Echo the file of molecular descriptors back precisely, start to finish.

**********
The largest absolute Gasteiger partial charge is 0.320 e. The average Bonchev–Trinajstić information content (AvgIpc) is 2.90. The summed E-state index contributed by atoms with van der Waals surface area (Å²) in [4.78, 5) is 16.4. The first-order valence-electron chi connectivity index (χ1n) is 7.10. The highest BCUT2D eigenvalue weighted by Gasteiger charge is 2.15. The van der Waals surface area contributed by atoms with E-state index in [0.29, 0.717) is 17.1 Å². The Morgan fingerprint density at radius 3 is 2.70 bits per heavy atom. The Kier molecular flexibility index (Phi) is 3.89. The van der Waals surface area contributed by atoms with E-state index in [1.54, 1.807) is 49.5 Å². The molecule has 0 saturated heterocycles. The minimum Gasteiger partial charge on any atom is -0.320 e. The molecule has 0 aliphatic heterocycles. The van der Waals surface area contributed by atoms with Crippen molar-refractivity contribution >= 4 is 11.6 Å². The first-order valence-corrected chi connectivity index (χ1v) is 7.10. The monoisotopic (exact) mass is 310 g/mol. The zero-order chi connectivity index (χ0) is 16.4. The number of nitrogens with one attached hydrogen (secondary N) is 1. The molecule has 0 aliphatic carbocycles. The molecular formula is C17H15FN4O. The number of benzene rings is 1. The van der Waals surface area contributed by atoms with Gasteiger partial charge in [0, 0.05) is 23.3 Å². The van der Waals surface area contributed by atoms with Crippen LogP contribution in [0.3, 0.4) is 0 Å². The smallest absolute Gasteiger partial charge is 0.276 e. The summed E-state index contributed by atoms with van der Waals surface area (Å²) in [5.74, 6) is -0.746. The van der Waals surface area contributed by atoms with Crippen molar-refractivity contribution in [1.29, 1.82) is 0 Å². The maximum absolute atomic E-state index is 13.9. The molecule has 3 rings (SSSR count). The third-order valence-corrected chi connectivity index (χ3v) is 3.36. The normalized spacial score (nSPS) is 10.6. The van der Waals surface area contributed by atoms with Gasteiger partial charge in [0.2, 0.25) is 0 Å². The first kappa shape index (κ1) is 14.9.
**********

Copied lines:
The largest absolute Gasteiger partial charge is 0.320 e. The average Bonchev–Trinajstić information content (AvgIpc) is 2.90. The summed E-state index contributed by atoms with van der Waals surface area (Å²) in [4.78, 5) is 16.4. The first-order valence-electron chi connectivity index (χ1n) is 7.10. The highest BCUT2D eigenvalue weighted by Gasteiger charge is 2.15. The van der Waals surface area contributed by atoms with E-state index in [0.29, 0.717) is 17.1 Å². The Morgan fingerprint density at radius 3 is 2.70 bits per heavy atom. The Kier molecular flexibility index (Phi) is 3.89. The van der Waals surface area contributed by atoms with E-state index in [1.54, 1.807) is 49.5 Å². The molecule has 0 saturated heterocycles. The minimum Gasteiger partial charge on any atom is -0.320 e. The molecule has 0 aliphatic heterocycles. The van der Waals surface area contributed by atoms with Crippen molar-refractivity contribution >= 4 is 11.6 Å². The first-order valence-corrected chi connectivity index (χ1v) is 7.10. The monoisotopic (exact) mass is 310 g/mol. The zero-order chi connectivity index (χ0) is 16.4. The number of nitrogens with one attached hydrogen (secondary N) is 1. The molecule has 0 aliphatic carbocycles. The molecular formula is C17H15FN4O. The number of benzene rings is 1. The van der Waals surface area contributed by atoms with Gasteiger partial charge in [0, 0.05) is 23.3 Å². The van der Waals surface area contributed by atoms with Crippen LogP contribution in [0.3, 0.4) is 0 Å². The smallest absolute Gasteiger partial charge is 0.276 e. The summed E-state index contributed by atoms with van der Waals surface area (Å²) in [5.74, 6) is -0.746. The van der Waals surface area contributed by atoms with Crippen molar-refractivity contribution in [1.29, 1.82) is 0 Å². The maximum absolute atomic E-state index is 13.9. The molecule has 3 rings (SSSR count). The third-order valence-corrected chi connectivity index (χ3v) is 3.36. The normalized spacial score (nSPS) is 10.6. The van der Waals surface area contributed by atoms with Gasteiger partial charge in [0.2, 0.25) is 0 Å². The first kappa shape index (κ1) is 14.9.